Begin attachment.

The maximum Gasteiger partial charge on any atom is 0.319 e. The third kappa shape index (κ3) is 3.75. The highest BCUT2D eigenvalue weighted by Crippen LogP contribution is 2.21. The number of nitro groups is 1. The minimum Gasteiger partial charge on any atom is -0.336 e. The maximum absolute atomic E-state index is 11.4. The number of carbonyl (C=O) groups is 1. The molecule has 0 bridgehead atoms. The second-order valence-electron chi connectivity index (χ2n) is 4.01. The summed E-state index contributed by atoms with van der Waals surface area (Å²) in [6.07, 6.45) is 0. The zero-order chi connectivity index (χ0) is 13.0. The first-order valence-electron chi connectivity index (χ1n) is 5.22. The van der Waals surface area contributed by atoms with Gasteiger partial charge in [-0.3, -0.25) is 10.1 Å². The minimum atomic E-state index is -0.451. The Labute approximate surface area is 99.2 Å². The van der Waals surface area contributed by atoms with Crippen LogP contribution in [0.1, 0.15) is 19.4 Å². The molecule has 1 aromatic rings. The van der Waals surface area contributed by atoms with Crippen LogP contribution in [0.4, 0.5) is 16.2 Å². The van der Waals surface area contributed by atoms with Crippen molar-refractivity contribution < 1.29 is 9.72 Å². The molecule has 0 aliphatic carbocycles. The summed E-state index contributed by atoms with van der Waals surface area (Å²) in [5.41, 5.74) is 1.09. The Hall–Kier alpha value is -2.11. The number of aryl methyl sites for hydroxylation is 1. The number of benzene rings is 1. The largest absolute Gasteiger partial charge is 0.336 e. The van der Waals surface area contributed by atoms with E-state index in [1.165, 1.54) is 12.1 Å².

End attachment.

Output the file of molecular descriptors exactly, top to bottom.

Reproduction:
The maximum Gasteiger partial charge on any atom is 0.319 e. The third kappa shape index (κ3) is 3.75. The highest BCUT2D eigenvalue weighted by Crippen LogP contribution is 2.21. The number of nitro groups is 1. The minimum Gasteiger partial charge on any atom is -0.336 e. The maximum absolute atomic E-state index is 11.4. The number of carbonyl (C=O) groups is 1. The molecule has 0 bridgehead atoms. The second-order valence-electron chi connectivity index (χ2n) is 4.01. The summed E-state index contributed by atoms with van der Waals surface area (Å²) in [6.07, 6.45) is 0. The zero-order chi connectivity index (χ0) is 13.0. The first-order valence-electron chi connectivity index (χ1n) is 5.22. The van der Waals surface area contributed by atoms with Gasteiger partial charge in [-0.3, -0.25) is 10.1 Å². The minimum atomic E-state index is -0.451. The Labute approximate surface area is 99.2 Å². The van der Waals surface area contributed by atoms with Crippen LogP contribution in [0.1, 0.15) is 19.4 Å². The molecule has 1 aromatic rings. The van der Waals surface area contributed by atoms with Crippen LogP contribution in [0.4, 0.5) is 16.2 Å². The van der Waals surface area contributed by atoms with Crippen molar-refractivity contribution < 1.29 is 9.72 Å². The molecule has 0 aliphatic carbocycles. The summed E-state index contributed by atoms with van der Waals surface area (Å²) in [5.41, 5.74) is 1.09. The Hall–Kier alpha value is -2.11. The number of aryl methyl sites for hydroxylation is 1. The number of benzene rings is 1. The largest absolute Gasteiger partial charge is 0.336 e. The van der Waals surface area contributed by atoms with E-state index in [1.165, 1.54) is 12.1 Å².